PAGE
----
Prime Minister Shahpour Bakhtiar, in a surprise announcement, said tonight that he will fly to Paris within 48 hours to meet with Ayatollah Ruhollah Khomeini, whose millions of followers here have domonstrated for Bakhtiar's and the shah's ouster.
Khomeini's chief adviser said later in Paris that the exiled religious leader would meet with Bakhtiar. Until today, Khomeini, who considers the Bakhtiar government illegal, had insisted that the prime minister or any other official resign before any meeting could take place.
Khomeini's apparent willingness to see Bakhtiar as prime minister was seen here as an important breakthrough for Bakhtiar, who said in his broadcast announcement that he planned to discuss "Iran's future" with Khomeini.
Bakhtiar's decision to go to Paris to meet with the most powerful opponent of the remaining elements of the shah's rule comes after days of mounting pressure and demonstrations by Khomeini's followers -- 32 million Shiite Moslems who make up 90 percent of the country's population.
In demonstrations by hundreds of thousands of Khomeini supporters yesterday, troops opened fire and killed at least 30 persons.
Pro-Khomeini demonstrations today in Tehran were peaceful, but violence marred marches in Gorgan, a Caspian Sea resort, and Sanandaj, a Kurdish center in western Iran. Uncomfirmed reports said 11 persons were killed by troops in those cities.
Meanwhile, the mother-in-law and four children of Shah Mohammad Reza Pahlavi, who were thought to be awaiting the shah's arrival in the United States, flew to Marrakesh, Morocco, to join the shah and his wife. The shah left Iran on Jan. 16 on what has been described as a vacation, but is thought by many to be an indefinite exile.
The arrival there of the five, who include Crown Prince Reza, 18, was seen by some observers as an indication that the royal family will stay in Morocco for some time.
The surprise announcement by Bakhtiar came only hours after his military-backed government indefinitely extended closure of all Iran's airports to block Khomeini's efforts to return. The closure came despite warnings from hundreds of thousands of demonstrators here that further delays in Khomeini's return meant imminent armed insurrection.
Little more than an hour after announcing the continued closure, the prime minister announced his planned trip, apparently as the result of a change of heart in Paris, observers here said.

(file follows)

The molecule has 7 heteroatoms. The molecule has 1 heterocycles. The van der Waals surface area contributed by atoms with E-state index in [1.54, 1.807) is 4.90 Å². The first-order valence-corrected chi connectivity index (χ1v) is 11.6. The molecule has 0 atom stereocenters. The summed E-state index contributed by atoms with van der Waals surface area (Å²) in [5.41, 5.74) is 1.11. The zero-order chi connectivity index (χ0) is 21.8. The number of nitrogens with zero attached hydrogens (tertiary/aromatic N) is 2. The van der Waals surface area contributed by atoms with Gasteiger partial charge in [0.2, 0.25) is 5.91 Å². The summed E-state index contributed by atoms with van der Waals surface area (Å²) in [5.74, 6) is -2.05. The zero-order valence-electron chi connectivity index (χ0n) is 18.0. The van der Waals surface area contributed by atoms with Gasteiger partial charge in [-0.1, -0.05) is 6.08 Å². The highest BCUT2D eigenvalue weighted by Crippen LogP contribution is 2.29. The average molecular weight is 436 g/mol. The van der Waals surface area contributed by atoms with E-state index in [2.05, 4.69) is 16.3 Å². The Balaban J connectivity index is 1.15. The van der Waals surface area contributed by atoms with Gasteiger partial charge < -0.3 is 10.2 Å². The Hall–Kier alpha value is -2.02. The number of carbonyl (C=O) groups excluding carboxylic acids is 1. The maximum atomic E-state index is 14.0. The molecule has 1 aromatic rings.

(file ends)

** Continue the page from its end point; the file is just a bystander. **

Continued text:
But informed sources also reported that military personnel from a major helicopter base were defying military discipline by the thousands in the provincial city of Isfahan to support Khomeini, confronting commanders with an impending split in the armed forces as well as a threat of civil war.
The armed forces are the last remaining vestige of functioning authority in Iran. The military and the religious leadership -- both conservative -- have a common interest in avoiding civil war that would benefit their joint adversary -- the nascent left.
A possible further spur for government moderation was an unconfirmed opposition report that 189 air force personnel were executed this morning for disobeying orders and demonstrating in favor of Khomeini.
While there was no confirmation, Hossein Amir-Sadeghi, a staunch monarchist and unofficial spokesman for the shah, acknowledged that problems existed in the air force. He told reporters that he "suspected" that as many as 150 air force men had been executed.
All armed forces personnel had many as 150 air force men had been been warned several months ago that disobedience was a capital offense, he said.
Symptomatic of growing exasperation with government tactics delaying Khomeini's return after 14 years in exile were the menacingly militant slogans the Tehran demonstrators chanted during a march ostensibly marking the annoversary of the death of the prophet Mohammed.
They included: "If Khomeini doesn't come, we will fight;" "If Khomeini and the clergy declare a jihad [holy war] we are ready to kill and be killed;" and "If Khomeini is delayed, the machine guns come out."
Although Moslem leaders have warned for months of an armed struggle and holy war if they did not get their way, this was the first time such militant language surfaced in the tightly monitored slogans used in mass marches.
The escalation of rhetoric indicated that the mainstream Moslem clergy had moved away from recent moderate tones to embrace the radical armed struggle ideology once the preserve of extremist Marzists and ultrareligious guerrillas.
Today's march, in bright, crisp winter weather, was noticeably smaller than earlier demonstrations in December and last week. Some participants contended that Iranians were fed up with marching and now were ready to fight.
Emotions were particularly tense as the marchers passed in front of Tehran University, where yesterday army troops shot and killed about 30 demonstrators defying a renewed martial law ban on public assembly of more than three persons.
Troops were kept out of sight along the line of march today because of an agreement worked out between opposition leaders and martial law officials.
Anger at yesterday's killings was a great factor in setting the militant tone of today's march.
Bakhtiar, on television, sought to assuage the public.
"I cannot be certain that in every corner of the country all soldiers obey all my orders," he said. "But I have instructed the army to try its hardest to make certain that no deaths occur."
"I hope that these are the last killings in the country," he added, "but if the army is attacked it is its duty to fire back."